Tulsa's Emerson Elementary celebrates a century Friday, May 2, 2014

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Emerson Elementary School, north of downtown Tulsa at 909 N. Boston Ave, will celebrate its centennial this Friday night, May 2, 2014, from 6 to 8 pm. Dinner will be provided by Elote and music by Muskogee's Wild Card Band. There will be a silent auction to benefit the school's Science, Technology, Engineering, and Math (STEM) initiative. Tickets are $10 for adults, $5 for children 11-17. Visit Emerson's "purchases and donations" page to buy tickets and centennial T-shirts.

In researching a story about the neighborhood south of Emerson, I've enjoyed talking to a number of alumni who attended the school in the '40s and '50s and getting to know the school's long and fascinating history.

Emerson School dates its birth from its authorization in Tulsa's 1913 school bond issue. A April 14, 1915, story, headlined "BUILD NEW SCHOOL ON THE NORTH SIDE: Buy Block In Kirkpatrick Heights for a Unit Building," reported:

Amicably settling the slight dissention [sic] which recently arose between the North Side Improvement association and the city school board, it was decided at the meeting of the school board last night to purchase a block of ground in the Kirkpatrick Heights addition for a new school site and build an entirely new unit school at that place. In view of the unsafe condition of the Sequoyah school, for a large number of children, it was decided to diminish the attendance there as well as repair the building and render it safe as far as possible.

It is thought probable that the Osage school, which is a grade school, would never likely grow very much, shall be made the location for the manual training and domestic science departments for the more advanced students of the north side. This will prevent their having to go as far south as the central high school or as far east as Washington school to take that course of study. Members of the North Side Improvement association present expressed themselves before the board and privately as being entirely satisfied with the arrangement.

(On the same page, a box score and news story announced that the Tulsa World-Democrat newsboys baseball team, the Newsies, had defeated Bellview (Lincoln) elementary school 7-6 and Horace Mann elementary 10-2 in a Sunday afternoon double header. For more information about the concerns of this period for school building soundness and safety, see "'JITNEY' SCHOOLS ARE 'ALL BLOWED UP'" in the September 8, 1915, Tulsa World.)

A month later, on May 19, 1915, the school board approved, with one member dissenting, the purchase of a block in Kirkpatrick Heights and rejecting the Mary Davis site. (That may be a reference to the Davis-Wilson Heights Addition, on the east side of Cincinnati at the top of Sunset Hill. The same page discusses work on the Detention Home and has an ad from the Tulsa Theatre Managers Association about a wildcat strike by union musicians, stagehands and operators.)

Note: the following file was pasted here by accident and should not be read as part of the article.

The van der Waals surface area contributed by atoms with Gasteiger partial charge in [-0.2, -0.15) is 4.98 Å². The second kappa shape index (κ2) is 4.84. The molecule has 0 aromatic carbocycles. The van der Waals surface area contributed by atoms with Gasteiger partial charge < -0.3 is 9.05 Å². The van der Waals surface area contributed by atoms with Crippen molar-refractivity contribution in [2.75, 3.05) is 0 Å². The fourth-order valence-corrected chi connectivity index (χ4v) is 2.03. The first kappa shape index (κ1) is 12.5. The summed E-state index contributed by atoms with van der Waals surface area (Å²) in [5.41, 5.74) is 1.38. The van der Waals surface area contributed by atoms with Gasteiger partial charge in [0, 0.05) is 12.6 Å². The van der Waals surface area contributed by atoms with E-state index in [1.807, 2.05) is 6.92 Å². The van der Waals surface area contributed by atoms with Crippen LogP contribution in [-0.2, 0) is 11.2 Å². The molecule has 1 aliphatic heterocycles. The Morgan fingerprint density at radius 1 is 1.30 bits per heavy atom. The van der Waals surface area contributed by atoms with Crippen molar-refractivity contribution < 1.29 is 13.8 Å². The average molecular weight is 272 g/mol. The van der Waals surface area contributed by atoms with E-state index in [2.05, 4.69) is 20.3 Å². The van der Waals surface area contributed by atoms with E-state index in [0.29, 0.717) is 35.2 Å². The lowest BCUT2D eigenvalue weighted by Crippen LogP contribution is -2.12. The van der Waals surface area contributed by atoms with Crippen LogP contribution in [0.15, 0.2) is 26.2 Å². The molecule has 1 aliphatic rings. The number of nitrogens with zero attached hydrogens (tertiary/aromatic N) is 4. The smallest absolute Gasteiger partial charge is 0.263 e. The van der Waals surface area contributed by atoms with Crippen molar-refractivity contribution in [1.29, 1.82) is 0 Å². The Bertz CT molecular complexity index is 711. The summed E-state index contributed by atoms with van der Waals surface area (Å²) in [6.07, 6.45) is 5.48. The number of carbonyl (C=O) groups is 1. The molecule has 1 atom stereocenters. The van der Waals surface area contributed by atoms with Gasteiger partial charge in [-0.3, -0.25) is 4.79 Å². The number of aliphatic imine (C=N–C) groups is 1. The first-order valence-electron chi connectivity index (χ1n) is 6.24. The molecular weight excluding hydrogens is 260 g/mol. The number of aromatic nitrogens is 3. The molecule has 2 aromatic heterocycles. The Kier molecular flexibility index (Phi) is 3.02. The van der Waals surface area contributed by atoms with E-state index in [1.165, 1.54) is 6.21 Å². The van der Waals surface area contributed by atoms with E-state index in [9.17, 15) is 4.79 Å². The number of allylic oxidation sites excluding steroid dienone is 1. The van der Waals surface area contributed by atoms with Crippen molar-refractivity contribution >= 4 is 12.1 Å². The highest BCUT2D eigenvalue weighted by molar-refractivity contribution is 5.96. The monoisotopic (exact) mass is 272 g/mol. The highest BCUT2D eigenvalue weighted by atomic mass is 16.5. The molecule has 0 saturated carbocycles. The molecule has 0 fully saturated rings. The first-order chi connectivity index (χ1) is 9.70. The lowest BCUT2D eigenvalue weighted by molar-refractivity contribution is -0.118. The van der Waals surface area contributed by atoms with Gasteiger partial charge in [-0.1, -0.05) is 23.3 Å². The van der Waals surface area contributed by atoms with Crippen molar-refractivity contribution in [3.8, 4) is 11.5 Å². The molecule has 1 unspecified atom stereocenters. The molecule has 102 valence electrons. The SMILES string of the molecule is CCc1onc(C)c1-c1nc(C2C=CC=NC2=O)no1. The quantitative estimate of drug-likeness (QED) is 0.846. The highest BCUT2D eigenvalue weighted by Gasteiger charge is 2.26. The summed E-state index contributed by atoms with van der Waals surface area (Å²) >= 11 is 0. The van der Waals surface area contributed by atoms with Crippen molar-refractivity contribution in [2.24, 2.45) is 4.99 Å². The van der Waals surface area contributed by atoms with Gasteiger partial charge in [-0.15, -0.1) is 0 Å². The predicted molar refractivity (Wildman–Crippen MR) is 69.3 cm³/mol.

A Sunday, September 19, 1915, news story about the reopening of the school year the following day announces that enrollment for the new school in Kirkpatrick Heights would be held at Osage (Fairview west of Denver) and Sequoyah Schools (Boston and Easton) "A separation of the district will be made, as soon as the building is completed." A January 4, 1916, story reports that Emerson school "will be occupied tomorrow," with only one further school from the last bond issue to be completed (Riverview).

Tulsa Emerson elementary school, original building

NOTE: It appears that the Oklahoma Historical Society had the photo backwards. Based on aerial photos, the auditorium was on King Street, second building east of Boston. When reversed, the photo matches the slope of the land.

Emerson has had two incarnations. Its first was as a campus on the east side of Boston between King and Latimer Streets, occupying about half a block and built according to the "unit plan" devised by school board member H. O. McClure, namesake of a Tulsa park and school. Each unit consisted of two classrooms with its own restrooms and cloakrooms. As enrollment grew, additional units would be built, gradually enclosing an inner courtyard. One two-story building housed the auditorium and school offices. The plan was innovative and received national attention. While many unit plan schools, including Emerson, have been demolished, a few remain, and most have been put to other purposes: Lee School at 21st and Cincinnati, Irving School at 1st and Nogales, Pershing School in Owen Park neighborhood, and Lincoln School at 15th and Peoria. In some cases, like Lincoln and Irving, units were constructed around multistory school buildings.

The courtyard wasn't big enough for baseball; little league games were played several blocks north at Cheyenne Playground.

Tulsa school unit plan conceptual drawing